What Begins in Nature Lasts a Lifetime: A Personal Reflection

by Dexter Lane, Nature Explore Consultant

DSC07669Outdoor play was the background of my childhood.  Play in our large yard in the 1950’s gave way to exploration of immense town woodlands in the ‘60’s, which morphed into mountaineering in the ‘70’s-90’s, which has slowed-down to hiking and biking these days.  For as long as I can remember, nature has been my teacher, muse and solace.

So when Nature Explore engaged me to interview wonderful people involved with their Certified Classrooms, I was thrilled, and felt a sense of homecoming.  If you’ve read some of my blogs, you’ll understand how honored I’ve felt by connecting with so many truly dedicated and inspirational people. Corinne Carr, who presents to childcare professionals throughout Kansas on the importance of nature for preschool children.  And Sandy, the grandmother inspired by the Certified Nature Explore Classroom at her job, who built a nature playscape in her own backyard for her grandchildren.  And Heather, who, after building a playscape in her back yard, went on to advocate for a Nature Explore Classroom at her church, and at her local school.  People’s lives are transformed through their relationship with Nature Explore, and I’ve been privileged to record their stories.

Recently, while writing blog posts, I’ve been thinking of my own stories in nature- far too many to record.  But more importantly, I’ve been reflecting on how my time in nature has informed who I am- from the early play in my yard, to my outdoor experiences as an adult.  What have I learned?  What would my life have been like had I not had these experiences?

The early lessons learned as an infant and toddler first lying, then moving, then playing on the lawn; are long forgotten.  But I believe that my later sure-footedness in mountaineering began as I negotiated the rocks in the stone-wall and sloping rock garden of my yard.

Ours was a lawn populated by kids, bordered by trees and teeming with squirrels, bugs, birds, worms, and neighborhood dogs (which were rarely leashed back then).  Children learn about animals and about responsibility by caring for family pets.  Yet I remember my early fascination with outdoor animals and insects, (which I either encountered or searched for), growing into a deep respect for all other life forms.

Wanting to know about what I was seeing outdoors, I asked many more questions than my parents could answer.  My questions eventually led to books that could answer them.  Early on, I became the family “reader,” and I remember books about animals, insects, birds, and (later) weather, being in the early mix.  My first career choice, during my elementary school years, was to be a scientist, to study animals.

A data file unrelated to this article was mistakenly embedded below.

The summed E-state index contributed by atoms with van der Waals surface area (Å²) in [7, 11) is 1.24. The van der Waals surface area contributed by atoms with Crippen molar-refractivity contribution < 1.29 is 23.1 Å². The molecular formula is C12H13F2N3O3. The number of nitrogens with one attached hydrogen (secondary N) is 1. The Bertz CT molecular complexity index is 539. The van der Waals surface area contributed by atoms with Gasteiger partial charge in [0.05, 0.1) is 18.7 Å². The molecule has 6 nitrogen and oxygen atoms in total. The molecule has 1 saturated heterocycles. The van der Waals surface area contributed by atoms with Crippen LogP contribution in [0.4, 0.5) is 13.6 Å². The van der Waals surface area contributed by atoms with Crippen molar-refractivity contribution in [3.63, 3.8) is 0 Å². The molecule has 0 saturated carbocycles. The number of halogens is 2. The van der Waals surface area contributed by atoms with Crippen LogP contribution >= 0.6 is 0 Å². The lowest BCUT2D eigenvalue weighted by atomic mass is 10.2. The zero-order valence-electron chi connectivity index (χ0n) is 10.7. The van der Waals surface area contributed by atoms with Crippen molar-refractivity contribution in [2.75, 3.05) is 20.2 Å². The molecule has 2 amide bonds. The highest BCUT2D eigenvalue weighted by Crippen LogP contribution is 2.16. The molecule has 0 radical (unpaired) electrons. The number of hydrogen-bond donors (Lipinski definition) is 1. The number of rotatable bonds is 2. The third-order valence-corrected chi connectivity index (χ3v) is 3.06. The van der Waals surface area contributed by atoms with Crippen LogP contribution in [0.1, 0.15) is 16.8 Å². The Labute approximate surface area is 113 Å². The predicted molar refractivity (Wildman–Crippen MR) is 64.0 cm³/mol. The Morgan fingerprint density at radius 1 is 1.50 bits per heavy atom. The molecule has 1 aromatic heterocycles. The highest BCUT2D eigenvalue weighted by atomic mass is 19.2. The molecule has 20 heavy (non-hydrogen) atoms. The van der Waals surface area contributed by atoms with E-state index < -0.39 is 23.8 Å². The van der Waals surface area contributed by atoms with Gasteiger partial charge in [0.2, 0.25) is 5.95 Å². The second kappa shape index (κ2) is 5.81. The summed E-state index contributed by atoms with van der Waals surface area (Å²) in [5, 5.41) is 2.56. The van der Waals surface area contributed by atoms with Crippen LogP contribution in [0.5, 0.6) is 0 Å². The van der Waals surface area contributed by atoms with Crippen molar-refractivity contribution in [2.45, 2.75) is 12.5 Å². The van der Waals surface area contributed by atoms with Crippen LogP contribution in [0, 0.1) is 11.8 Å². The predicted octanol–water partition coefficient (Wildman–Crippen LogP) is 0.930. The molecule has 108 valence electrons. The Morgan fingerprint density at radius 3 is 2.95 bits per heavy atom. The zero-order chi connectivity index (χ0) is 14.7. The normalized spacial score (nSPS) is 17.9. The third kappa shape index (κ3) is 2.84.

Back then, we children (and our parents) saw the occasional bee sting and skinned knee as normal byproducts of outdoor explorations.  I learned to be more careful around bees, and that wet rocks are slippery.  More importantly, I learned that explorations in nature carried manageable risks.  Learning how to safely negotiate these risks was the basis for my far more challenging adventures in the mountains of California and New Hampshire, and in everyday life. 

Although I can’t consciously remember most of the very early learning I experienced outdoors, thanks to my association with Nature Explore, I’ve come to realize the profoundly important background those early times in nature have been to my adult life.  Learning, as a toddler, to move confidently over and around uneven surfaces in my yard was foundational to my experiences setting up a tent on 15 feet of spring snow at the crest of the Sierra Mountains. Just as my fascination with animals, insects and other life forms drove me to investigate, explore and learn about the world around me.

Back to the original questions: what lessons have I learned from my early experiences in nature, and how has my life been made different by having learned them? I guess the best answer is that much of the color and texture of my adult experience has been enriched by the foundational learning that was in or inspired by nature.  Reading, hiking, photography, fitness- all have roots in my relationship with nature.  Even a ten-year career in photography, which took me around the world many times, was handed to me based on my love of nature.  So another answer to the questions is that I can’t imagine what my life would have been like without my strong and abiding love of nature.

At Nature Explore, we’ve heard many personal stories about nature transforming lives of children and adults.  Now, we’d like to hear yours.

Do you have stories of how time spent in nature has enriched your life?  Whether your outdoor experiences began during early childhood, or developed later, we’d like to hear of them.

Please tell us your story.


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